Adding solar power to Violet Hour is something we’ve been meaning to do since returning from our cruise last summer and having trouble keeping our batteries charged because we weren’t motoring enough. Most sailboats in the PNW do a lot of motoring, which allows their engine’s alternator considerable time to charge up the batteries. We prefer to sail, and were sometimes getting less than 15 minutes of alternator time per day.
Surprisingly, it’s common to hear sailors say they were “motoring to charge up the batteries.” This is apparently one explanation for SMDs (sailboat motoring downwind). This seems incredibly silly to me, and is something I’ve always vowed to never have to say. Burning diesel to convert it into electricity while pushing an 18,000 pound boat through the water is terribly inefficient. As a believer in Muscles Over Motors, motoring your sailboat around just to run your fridge seems downright sad.
Solar panels will allow us to sail more while still keeping the fridge cold enough to not need to buy bags of ice or allow premature spoilage. It may also allow us to anchor out more since we’ll no longer have to visit a marina once a week to top up batteries (although we may still visit marinas to make groceries + laundry easier).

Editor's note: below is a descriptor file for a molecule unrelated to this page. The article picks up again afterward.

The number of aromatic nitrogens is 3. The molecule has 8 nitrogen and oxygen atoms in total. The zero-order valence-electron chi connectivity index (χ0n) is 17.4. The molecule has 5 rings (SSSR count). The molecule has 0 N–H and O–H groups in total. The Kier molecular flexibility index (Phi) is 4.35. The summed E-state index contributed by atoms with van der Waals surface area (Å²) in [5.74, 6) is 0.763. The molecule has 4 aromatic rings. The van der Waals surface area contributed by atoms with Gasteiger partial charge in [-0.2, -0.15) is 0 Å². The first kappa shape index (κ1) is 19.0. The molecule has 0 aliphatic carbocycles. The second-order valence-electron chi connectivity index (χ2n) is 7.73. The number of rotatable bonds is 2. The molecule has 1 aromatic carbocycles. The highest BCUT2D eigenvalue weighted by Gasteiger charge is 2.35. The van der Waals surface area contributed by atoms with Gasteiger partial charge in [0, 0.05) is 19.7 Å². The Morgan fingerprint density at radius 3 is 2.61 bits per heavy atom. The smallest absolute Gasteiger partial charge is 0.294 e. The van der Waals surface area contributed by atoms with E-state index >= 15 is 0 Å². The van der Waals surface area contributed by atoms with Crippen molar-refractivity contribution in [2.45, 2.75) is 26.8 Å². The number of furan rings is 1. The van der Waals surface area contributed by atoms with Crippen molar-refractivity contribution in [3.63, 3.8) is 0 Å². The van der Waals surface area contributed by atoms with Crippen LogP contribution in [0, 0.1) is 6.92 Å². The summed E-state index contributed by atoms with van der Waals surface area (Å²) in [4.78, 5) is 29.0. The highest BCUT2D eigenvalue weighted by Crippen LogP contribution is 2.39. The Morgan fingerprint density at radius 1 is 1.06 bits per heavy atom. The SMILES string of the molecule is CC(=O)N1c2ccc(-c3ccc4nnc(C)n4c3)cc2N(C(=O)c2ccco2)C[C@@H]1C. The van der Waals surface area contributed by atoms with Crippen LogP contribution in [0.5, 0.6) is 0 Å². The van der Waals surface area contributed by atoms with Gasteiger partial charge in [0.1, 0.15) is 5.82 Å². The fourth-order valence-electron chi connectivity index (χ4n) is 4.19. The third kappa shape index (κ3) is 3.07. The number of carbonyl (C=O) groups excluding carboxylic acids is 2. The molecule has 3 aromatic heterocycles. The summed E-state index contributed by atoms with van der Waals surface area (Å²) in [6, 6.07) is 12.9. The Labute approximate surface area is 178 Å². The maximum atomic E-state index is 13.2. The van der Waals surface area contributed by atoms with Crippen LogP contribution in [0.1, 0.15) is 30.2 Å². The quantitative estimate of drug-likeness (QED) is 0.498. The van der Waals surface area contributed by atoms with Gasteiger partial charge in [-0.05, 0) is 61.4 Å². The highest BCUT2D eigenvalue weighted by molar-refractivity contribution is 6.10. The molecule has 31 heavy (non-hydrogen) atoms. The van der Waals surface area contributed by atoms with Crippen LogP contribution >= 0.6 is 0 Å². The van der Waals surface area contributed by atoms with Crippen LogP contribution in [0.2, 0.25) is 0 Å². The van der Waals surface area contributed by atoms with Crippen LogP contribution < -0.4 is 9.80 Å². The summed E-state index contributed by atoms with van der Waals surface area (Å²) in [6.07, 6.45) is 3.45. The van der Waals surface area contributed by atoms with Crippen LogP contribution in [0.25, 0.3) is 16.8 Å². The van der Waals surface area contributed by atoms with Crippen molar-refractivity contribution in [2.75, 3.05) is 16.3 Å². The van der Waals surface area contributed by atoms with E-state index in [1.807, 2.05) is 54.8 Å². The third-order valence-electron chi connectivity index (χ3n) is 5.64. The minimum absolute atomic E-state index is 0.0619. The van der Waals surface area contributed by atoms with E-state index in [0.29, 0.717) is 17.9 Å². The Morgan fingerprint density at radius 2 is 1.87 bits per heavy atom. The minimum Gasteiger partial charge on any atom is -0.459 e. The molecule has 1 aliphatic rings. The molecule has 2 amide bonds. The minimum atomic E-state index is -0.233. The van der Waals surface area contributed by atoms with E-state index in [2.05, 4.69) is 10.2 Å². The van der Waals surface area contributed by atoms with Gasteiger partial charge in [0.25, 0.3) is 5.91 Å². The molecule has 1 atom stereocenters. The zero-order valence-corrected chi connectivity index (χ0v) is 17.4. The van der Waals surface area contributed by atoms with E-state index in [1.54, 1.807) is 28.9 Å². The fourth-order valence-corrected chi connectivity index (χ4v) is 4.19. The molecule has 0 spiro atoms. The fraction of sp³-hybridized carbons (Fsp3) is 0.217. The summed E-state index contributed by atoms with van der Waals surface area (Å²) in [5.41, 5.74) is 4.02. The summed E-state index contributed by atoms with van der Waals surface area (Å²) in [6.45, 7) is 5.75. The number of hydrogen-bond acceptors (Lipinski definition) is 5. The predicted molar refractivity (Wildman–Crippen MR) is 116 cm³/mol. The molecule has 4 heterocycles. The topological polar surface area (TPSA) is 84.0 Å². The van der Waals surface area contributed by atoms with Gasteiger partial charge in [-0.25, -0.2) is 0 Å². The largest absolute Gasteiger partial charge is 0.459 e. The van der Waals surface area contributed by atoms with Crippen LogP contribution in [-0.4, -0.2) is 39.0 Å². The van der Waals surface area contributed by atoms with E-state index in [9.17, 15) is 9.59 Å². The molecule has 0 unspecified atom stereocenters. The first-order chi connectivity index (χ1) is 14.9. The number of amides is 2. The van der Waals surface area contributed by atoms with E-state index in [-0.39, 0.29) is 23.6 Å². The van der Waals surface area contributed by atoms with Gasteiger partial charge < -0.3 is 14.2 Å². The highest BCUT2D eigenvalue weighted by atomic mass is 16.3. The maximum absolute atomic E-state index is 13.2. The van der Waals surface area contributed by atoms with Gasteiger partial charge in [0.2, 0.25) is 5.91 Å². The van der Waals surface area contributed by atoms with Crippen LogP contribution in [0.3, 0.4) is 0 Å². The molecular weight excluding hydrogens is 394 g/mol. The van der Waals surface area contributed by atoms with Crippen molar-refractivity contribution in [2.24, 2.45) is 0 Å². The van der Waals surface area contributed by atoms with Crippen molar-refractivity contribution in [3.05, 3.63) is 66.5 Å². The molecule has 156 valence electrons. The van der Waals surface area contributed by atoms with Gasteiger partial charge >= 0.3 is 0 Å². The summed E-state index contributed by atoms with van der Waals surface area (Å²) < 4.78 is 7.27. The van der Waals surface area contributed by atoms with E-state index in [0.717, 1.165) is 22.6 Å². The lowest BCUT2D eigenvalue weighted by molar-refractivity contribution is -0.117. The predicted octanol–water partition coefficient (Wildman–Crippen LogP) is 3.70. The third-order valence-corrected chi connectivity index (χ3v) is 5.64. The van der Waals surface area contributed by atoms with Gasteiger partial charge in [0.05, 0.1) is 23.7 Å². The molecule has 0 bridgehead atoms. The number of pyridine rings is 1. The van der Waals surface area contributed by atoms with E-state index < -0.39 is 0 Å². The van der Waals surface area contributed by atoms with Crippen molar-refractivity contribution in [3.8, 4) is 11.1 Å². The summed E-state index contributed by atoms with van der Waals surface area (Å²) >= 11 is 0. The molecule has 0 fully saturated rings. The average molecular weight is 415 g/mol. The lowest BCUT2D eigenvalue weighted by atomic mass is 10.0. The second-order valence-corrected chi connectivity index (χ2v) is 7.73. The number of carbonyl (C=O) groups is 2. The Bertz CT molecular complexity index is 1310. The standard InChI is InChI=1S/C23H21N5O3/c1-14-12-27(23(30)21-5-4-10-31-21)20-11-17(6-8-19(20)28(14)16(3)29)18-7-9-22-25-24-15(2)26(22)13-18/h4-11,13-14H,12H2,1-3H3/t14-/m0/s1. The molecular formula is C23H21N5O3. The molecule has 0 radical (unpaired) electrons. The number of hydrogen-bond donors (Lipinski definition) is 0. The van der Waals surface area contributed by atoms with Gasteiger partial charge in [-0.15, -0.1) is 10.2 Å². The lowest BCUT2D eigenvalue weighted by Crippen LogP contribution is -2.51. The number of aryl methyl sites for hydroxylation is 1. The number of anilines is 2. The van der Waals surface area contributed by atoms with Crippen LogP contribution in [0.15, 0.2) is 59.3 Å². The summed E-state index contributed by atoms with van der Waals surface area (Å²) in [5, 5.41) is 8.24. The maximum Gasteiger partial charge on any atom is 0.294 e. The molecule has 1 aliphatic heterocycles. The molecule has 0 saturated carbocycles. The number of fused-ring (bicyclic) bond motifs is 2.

Solar has come down in cost a lot in the last 20 or so years. A 200 watt system is only about $1000 ($1400 minus the 30% solar tax credit*), if you can install it yourself. In other words, enough energy to power a fridge for 5 years with zero pollution costs less than half what the average American spends on gasoline in one year. From this perspective, solar is a no-brainer.
*A quick note on the solar tax credit if you’re not familiar with it: It’s a tax credit to incentivize clean solar energy replacing dirty energy sources. It might start getting phased out in 2020-2022. It can be applied to your second home, which a boat counts as if it has a galley and head. Anyway, our boat is our first (and only) home currently. Also, a tax credit is not like a deduction – credits are for anyone who pays any federal tax at all. (note: I’m not a tax advisor – do your own due diligence of course).
The system may even pay for itself after about 5 years. The electricity cost savings are small, because Washington’s plentiful hydro-electric plants provide cheap energy rates, but all the little savings add up:
- Reduced electrical consumption at dock while living aboard.
- Abstaining from shore power hookups in BC marinas once or twice a month ($5-8 per night typically).
- Skipping 1 or 2 marina visits per summer cruise ($50-60 per visit).